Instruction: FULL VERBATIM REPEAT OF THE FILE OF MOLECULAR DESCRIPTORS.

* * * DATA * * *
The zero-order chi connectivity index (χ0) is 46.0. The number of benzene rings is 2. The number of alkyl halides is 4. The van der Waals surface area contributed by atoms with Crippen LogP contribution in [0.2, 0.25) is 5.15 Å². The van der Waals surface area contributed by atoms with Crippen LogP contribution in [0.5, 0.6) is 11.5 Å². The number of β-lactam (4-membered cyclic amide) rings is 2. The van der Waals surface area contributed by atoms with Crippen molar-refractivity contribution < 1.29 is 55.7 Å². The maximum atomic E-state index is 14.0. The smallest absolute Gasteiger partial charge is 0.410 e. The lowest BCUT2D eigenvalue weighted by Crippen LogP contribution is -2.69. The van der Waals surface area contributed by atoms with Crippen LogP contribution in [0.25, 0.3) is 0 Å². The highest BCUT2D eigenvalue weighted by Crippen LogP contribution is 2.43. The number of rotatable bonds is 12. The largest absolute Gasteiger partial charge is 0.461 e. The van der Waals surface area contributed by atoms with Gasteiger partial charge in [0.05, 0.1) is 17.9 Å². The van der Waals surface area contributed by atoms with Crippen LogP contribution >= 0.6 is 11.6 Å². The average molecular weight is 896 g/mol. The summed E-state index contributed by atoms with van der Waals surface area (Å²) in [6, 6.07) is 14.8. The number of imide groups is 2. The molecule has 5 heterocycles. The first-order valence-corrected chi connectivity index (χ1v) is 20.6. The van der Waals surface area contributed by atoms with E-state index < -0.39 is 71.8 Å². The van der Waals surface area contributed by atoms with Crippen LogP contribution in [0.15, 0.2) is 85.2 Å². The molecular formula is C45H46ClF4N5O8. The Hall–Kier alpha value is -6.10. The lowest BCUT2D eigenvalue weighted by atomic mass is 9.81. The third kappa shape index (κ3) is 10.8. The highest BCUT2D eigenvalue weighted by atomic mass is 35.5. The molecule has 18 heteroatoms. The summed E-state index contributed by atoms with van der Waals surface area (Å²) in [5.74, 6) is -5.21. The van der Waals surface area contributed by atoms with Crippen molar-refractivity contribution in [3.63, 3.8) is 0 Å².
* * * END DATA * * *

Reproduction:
The zero-order chi connectivity index (χ0) is 46.0. The number of benzene rings is 2. The number of alkyl halides is 4. The van der Waals surface area contributed by atoms with Crippen LogP contribution in [0.2, 0.25) is 5.15 Å². The van der Waals surface area contributed by atoms with Crippen LogP contribution in [0.5, 0.6) is 11.5 Å². The number of β-lactam (4-membered cyclic amide) rings is 2. The van der Waals surface area contributed by atoms with Crippen molar-refractivity contribution < 1.29 is 55.7 Å². The maximum atomic E-state index is 14.0. The smallest absolute Gasteiger partial charge is 0.410 e. The lowest BCUT2D eigenvalue weighted by Crippen LogP contribution is -2.69. The van der Waals surface area contributed by atoms with Crippen LogP contribution in [0.25, 0.3) is 0 Å². The highest BCUT2D eigenvalue weighted by Crippen LogP contribution is 2.43. The number of rotatable bonds is 12. The largest absolute Gasteiger partial charge is 0.461 e. The van der Waals surface area contributed by atoms with Gasteiger partial charge in [0.05, 0.1) is 17.9 Å². The van der Waals surface area contributed by atoms with Crippen LogP contribution >= 0.6 is 11.6 Å². The average molecular weight is 896 g/mol. The summed E-state index contributed by atoms with van der Waals surface area (Å²) in [6, 6.07) is 14.8. The number of imide groups is 2. The molecule has 5 heterocycles. The first-order valence-corrected chi connectivity index (χ1v) is 20.6. The van der Waals surface area contributed by atoms with E-state index < -0.39 is 71.8 Å². The van der Waals surface area contributed by atoms with Crippen LogP contribution in [0.15, 0.2) is 85.2 Å². The molecular formula is C45H46ClF4N5O8. The Hall–Kier alpha value is -6.10. The lowest BCUT2D eigenvalue weighted by atomic mass is 9.81. The third kappa shape index (κ3) is 10.8. The highest BCUT2D eigenvalue weighted by atomic mass is 35.5. The molecule has 18 heteroatoms. The summed E-state index contributed by atoms with van der Waals surface area (Å²) in [5.74, 6) is -5.21. The van der Waals surface area contributed by atoms with Crippen molar-refractivity contribution in [3.63, 3.8) is 0 Å².